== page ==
Friday, April 27, 2018

Tools of the Trade

Symbol of St. Capraisius
(Copyright © Edward Riojas) 

Copyright © Edward Riojas

“Go! I am sending you out like lambs among wolves. Do not take a purse or bag or sandals; and do not greet anyone on the road.” Luke 10:3-4

Pastors-to-be have just received their calls from distant congregations. The Call Service first brings thoughts of Christ’s charge to the 72, but then the symbols of St. Bartholomew, St. James the Less, and more obscure saints like St. Capraisius come to mind – and their tools.

In many ways, Christ’s charge loudly echoes with young pastors being sent to their first congregation. Education loans often follow the men as they leave seminary. Sometimes wardrobes have been supplemented with donated clothing. Sometimes furniture and books are secondhand. Purses are small indeed, if not absent altogether. Always, pastors leave the company of fellow brothers to face an unknown road and the reality of an unbelieving world. Things truly haven’t changed much since Jesus walked among us.
Symbol of St. Bartholomew
(Copyright © Edward Riojas)

Strangely, many of the symbols by which saints are known contain tools. Stranger still, the symbols do not point to saintly tradesmen. Neither do they point to godly professions, nor random talents of the saints. Being so closely associated with tools seems incongruous with a charge to take nothing with them, yet some of them seem to have a whole toolbox.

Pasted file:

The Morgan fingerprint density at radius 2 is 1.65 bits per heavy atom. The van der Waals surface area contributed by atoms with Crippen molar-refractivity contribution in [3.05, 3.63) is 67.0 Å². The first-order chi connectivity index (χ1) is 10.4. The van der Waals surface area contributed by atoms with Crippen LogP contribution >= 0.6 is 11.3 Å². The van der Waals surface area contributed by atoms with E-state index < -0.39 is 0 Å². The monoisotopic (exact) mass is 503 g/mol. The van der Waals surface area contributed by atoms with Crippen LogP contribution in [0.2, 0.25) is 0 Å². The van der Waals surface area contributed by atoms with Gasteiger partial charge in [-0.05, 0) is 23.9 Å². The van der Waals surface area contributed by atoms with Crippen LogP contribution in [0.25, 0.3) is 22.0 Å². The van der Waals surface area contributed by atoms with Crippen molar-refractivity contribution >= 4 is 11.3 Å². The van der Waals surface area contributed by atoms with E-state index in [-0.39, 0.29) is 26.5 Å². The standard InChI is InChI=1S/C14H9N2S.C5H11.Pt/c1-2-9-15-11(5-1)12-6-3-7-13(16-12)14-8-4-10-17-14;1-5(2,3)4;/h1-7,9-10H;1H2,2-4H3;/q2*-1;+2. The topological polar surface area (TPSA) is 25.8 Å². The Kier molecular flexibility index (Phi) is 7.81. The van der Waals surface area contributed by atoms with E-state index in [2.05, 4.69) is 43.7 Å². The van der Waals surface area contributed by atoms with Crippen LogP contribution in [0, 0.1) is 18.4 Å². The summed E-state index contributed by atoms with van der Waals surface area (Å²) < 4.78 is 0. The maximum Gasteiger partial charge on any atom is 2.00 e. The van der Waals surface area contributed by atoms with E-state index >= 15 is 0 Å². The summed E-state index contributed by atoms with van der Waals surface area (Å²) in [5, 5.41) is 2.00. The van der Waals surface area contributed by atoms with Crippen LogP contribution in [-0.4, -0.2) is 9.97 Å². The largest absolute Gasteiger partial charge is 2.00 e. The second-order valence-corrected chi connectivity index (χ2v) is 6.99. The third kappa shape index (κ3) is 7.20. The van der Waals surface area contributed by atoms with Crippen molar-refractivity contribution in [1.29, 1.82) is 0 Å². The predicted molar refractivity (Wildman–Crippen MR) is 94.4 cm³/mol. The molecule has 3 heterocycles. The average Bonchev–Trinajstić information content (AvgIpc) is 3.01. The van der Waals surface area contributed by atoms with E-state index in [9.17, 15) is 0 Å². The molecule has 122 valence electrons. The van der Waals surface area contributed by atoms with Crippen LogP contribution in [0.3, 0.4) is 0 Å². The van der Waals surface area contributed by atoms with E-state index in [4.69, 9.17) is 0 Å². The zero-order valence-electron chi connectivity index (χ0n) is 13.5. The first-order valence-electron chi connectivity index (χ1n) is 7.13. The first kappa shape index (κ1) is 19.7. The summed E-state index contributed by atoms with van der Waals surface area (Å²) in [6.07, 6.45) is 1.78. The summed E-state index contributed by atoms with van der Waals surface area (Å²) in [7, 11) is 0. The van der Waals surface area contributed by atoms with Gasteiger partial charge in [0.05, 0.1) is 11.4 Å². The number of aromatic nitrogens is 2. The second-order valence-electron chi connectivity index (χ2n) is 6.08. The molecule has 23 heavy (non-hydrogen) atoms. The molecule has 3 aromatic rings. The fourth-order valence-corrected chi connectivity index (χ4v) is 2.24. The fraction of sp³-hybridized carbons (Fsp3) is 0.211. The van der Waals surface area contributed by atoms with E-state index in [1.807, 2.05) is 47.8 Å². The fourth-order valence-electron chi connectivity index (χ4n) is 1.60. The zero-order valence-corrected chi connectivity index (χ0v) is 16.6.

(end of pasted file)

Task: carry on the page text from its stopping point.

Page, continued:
In most cases, the tools point to the manner in which the saints were martyred. Saints occasionally have more than one tool-based symbol to their credit, as if a macabre Monty Python skit was being played out:

First saint: “I was beheaded”
Second saint: “I was clubbed, then beheaded.”
Third saint: “Luxury.”
Symbol of St. James the Less
(Copyright © Edward Riojas)

One needn’t dig too deeply through the list of saints to quickly realize many were indeed lambs among wolves. The depravity of man also becomes evident with symbols of axes and saws and crank handles and bladed wheels and spiked chairs. Such symbols soberly remind us of our broken world, Faith’s resilience, and those who counted their lives so little when in the balance with eternity.

The trade – a forfeited earthly life for an eternal one bought by Christ Jesus – far outshone the tools others used on those saints of old. It still does. The brilliance of the Gospel will never be overshadowed by the darkness of sin. Neither will those who faithfully spread the Gospel ever be found wanting.

Friday, April 20, 2018

Sitting Presidents Setting Precedents

"Lansdowne George Washington"
Gilbert Stuart. 1797.
(National Portrait Gallery, Washington D.C.)

Copyright © Edward Riojas